Positive Friction in the Boardroom: Sand Before You Paint


Creative Friction in the Boardroom

Sand Before you Paint: Creative Friction in the Boardroom

Being “too polite” in the boardroom makes for great collegiality and esprit de corps, but can hold back the overall effectiveness of the group and therefore the organization. With a little bit of intention and some thoughtful approaches you can have a positive friction in the boardroom that that leads to higher performance. Reaching that “healthy” level can be a bit of a tightrope walk.

By Kevin Smith

How polite are your boardroom conversations and your board interactions? If yours is like virtually all credit union boards that I’ve me, the answer is “extremely polite.” Politeness is certainly a virtue, particularly in a world that seems to have less and less of it. But can a group be too polite? If you’ve read anything I’ve ever written you’ll know that I’m “leading the witness.”

In the article, “The Board’s New Innovation Imperative,” Linda A. Hill and George Davis make the argument that politeness can be a liability for boards, particularly those that claim to be trying to push their organizations ahead, to innovate and remain relevant. I’m on their side on this one. But we need to be careful with these ideas and parse them out a bit.

Creative Abrasion

Hill and Davis use the term “creative abrasion.” Their description of it is this, “[…]the ability to develop a marketplace of ideas not from a single flash of insight but from a series of sparks generated through rigorous discourse and debate.” I’m restoring an old cedar trunk of my grandfather’s and there’s a lot of sanding going. It’s preparation for the new, right? And I agree that this is necessary abrasion to get to the new, the valuable and the “not the same way we’ve always done it.” It’s creative tension.

There’s a lot to be said for decorum in meetings, but they can become overly deferential, where politeness, and not being willing to step on anyone’s toes (or feelings) gets in the way of generative group work. These are efforts to avoid conflict, which can stifle growing ideas. Hill and Davis suggest that truly innovative boards can learn to “tolerate come chaos” in their work.

Treat it as a Skill

The key to that is of course how the group goes about learning this skill. For some it comes naturally for others it can be a true phobia. Getting to this level requires some up-front discussion. One or two directors can’t simply push this approach without getting some buy-in. First, acknowledge this as a goal. Put it in the context of aiming for higher performance and better results for your stakeholders. By talking about it up front everyone hears the strategy and goal. Second, set the ground rules. Friction or a bit of chaos in the board room is not a license or an excuse for rudeness and disrespect. Create a clear distinction between disagreeing or challenging ideas and personal attacks.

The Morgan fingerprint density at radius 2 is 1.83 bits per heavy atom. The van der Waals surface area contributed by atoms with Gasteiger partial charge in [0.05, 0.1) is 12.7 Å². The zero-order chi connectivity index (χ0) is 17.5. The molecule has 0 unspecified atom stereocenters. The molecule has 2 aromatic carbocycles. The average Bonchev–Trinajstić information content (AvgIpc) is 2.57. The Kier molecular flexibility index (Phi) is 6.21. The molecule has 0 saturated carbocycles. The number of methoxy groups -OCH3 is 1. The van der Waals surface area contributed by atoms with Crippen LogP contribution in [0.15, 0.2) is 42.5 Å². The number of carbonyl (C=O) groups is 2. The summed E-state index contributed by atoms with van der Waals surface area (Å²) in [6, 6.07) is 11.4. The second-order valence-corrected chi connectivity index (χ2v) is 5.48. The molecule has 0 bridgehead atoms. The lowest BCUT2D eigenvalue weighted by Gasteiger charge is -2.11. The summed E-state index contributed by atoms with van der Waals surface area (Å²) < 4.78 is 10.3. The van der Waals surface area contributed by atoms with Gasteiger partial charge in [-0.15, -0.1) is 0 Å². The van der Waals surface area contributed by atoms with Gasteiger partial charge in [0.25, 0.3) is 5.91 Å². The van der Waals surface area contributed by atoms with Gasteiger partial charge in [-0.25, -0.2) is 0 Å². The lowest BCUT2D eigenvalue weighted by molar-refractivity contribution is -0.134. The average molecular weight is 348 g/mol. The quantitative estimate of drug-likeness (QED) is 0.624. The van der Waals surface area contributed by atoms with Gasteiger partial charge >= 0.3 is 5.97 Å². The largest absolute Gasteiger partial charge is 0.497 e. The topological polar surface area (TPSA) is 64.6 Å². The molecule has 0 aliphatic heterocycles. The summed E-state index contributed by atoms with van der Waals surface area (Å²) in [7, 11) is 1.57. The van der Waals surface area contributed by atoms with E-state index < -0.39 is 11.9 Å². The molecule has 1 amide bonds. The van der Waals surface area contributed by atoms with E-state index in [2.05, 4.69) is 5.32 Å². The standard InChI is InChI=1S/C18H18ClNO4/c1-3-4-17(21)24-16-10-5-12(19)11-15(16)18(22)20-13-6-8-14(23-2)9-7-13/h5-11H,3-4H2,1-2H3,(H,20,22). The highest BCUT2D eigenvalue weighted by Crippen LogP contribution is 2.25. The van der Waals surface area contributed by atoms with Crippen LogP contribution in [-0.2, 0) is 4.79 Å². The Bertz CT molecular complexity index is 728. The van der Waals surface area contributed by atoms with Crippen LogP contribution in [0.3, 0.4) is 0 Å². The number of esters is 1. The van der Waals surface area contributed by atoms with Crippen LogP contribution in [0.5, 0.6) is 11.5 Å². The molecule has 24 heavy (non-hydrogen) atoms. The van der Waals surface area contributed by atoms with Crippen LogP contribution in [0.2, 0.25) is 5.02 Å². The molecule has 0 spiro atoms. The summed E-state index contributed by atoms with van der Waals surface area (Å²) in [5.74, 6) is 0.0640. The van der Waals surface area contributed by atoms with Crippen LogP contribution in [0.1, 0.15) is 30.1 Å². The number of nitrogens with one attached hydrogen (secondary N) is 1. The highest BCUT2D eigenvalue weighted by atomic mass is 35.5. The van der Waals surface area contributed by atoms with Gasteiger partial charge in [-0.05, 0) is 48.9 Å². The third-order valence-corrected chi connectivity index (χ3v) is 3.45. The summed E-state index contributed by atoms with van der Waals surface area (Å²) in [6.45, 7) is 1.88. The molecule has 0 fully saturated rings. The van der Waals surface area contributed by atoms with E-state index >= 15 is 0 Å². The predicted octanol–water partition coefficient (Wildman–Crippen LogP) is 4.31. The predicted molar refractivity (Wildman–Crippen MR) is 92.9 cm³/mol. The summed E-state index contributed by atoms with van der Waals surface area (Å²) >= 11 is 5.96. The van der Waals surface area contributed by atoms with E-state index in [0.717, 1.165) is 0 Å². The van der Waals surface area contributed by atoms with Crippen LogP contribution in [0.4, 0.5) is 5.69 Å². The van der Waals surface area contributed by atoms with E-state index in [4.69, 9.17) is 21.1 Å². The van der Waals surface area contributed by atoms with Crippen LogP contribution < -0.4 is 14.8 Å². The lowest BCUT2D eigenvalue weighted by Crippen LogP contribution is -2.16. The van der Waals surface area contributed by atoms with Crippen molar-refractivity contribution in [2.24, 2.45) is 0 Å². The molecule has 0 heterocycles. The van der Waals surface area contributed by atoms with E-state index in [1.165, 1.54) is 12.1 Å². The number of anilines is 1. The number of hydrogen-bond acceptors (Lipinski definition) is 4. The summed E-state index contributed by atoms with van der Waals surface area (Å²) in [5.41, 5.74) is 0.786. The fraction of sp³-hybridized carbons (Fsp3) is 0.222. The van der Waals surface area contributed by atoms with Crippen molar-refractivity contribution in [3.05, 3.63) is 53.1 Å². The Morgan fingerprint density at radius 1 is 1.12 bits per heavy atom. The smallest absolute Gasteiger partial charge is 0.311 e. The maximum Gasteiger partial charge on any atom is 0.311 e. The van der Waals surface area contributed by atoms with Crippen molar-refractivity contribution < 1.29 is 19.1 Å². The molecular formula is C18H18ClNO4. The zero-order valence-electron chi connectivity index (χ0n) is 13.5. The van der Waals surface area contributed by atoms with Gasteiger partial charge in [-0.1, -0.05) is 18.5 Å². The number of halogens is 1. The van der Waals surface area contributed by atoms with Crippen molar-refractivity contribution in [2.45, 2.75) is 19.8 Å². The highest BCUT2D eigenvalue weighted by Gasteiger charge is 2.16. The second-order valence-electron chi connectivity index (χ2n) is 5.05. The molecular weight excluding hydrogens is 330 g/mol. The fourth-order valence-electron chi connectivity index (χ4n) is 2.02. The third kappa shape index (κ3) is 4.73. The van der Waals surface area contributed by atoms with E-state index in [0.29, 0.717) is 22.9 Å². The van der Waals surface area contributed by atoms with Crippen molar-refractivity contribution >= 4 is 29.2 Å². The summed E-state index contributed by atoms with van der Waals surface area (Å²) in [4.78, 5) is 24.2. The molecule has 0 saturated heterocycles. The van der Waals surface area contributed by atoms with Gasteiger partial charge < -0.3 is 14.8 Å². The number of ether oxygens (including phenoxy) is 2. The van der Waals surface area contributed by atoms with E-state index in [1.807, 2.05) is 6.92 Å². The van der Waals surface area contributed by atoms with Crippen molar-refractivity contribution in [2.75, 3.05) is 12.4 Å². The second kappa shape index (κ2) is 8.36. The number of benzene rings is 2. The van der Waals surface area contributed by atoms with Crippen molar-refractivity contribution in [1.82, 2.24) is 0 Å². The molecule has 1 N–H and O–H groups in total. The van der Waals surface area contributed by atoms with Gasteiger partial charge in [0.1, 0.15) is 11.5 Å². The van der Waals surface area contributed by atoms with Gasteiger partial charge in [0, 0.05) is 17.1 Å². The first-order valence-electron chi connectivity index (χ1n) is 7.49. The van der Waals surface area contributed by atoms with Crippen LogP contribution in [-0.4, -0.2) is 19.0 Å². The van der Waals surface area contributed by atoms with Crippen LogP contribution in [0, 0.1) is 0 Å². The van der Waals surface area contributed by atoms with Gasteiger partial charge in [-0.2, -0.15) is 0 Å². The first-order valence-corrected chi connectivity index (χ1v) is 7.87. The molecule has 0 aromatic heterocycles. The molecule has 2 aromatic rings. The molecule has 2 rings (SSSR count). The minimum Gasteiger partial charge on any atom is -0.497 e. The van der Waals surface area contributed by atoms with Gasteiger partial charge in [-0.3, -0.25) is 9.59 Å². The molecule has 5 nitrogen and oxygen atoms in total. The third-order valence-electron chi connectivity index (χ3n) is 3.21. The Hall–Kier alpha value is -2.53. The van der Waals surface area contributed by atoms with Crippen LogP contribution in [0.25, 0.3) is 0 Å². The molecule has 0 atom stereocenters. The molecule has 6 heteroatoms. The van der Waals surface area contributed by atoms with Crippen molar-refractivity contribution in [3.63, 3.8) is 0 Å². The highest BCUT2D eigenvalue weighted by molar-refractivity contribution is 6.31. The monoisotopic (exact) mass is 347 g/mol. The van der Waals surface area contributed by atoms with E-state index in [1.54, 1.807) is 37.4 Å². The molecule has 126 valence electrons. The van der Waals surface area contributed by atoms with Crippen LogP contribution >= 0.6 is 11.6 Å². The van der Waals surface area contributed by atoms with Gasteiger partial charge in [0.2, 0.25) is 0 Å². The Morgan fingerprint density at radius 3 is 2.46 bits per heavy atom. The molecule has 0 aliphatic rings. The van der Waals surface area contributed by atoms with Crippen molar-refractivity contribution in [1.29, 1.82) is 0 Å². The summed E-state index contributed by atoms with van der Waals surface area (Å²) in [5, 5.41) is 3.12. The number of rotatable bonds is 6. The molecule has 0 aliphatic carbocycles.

This is never personal, but always about the best for the organization. For those uncomfortable with conflict, this discussion of expectations will help them to lean-in and work in this framework.

A Word or Two About Personalities

Introverts, Extroverts & Ambiverts

In a best case scenario, your board will comprise an equal number of introverts, extraverts and ambiverts. At worst you have all of one extreme or the other. (Ambiverts get a well-deserved pass here.) There’s been a great deal written in the last few years about these traits, their benefits and how to harness them. But this doesn’t happen passively or by accident. It takes some work. Extraversion has traditionally been more valued and rewarded. Introverts can tend to stay quieter thus appearing less engaged (which is untrue). As an introvert myself, I recognize my own need to lean in and prepare myself for the necessary engagement.

How can we make this work better in a boardroom with creative abrasion:

  • Introverts – you know we don’t like to be put on the spot and do like to prepare our responses. Do your prep work so that you’re ready. Add in some acknowledgement so that you don’t seem simply passive. For example, if some mouthy extravert already made your point, speak up and let the group know that you agree. (You don’t need to repeat the whole spiel.)
  • Extraverts – you know you need to speak to think, so keep this in mind. Make a little space for the quieter ones.
  • Board chair – know your people and their tendencies. Acknowledge them and push for balance. Set up your introverts by giving them a heads-up for dynamic conversation topics and give them time to prepare.

Remember, this trait is mostly about energy. How you get it and how you spend it.


But let’s open up our thinking further. The introversion/extraversion spectrum is not about avoiding or engaging in creative conflict. There is another personality trait that covers this. It’s called Accommodation. It too is a spectrum with the ends being opposite each other: challengers on one side who thrive on conflict and adapters on the other who avoid it at all costs. Those in between are negotiators. Here again it’s helpful to know the personalities in your group and where they fall on this spectrum.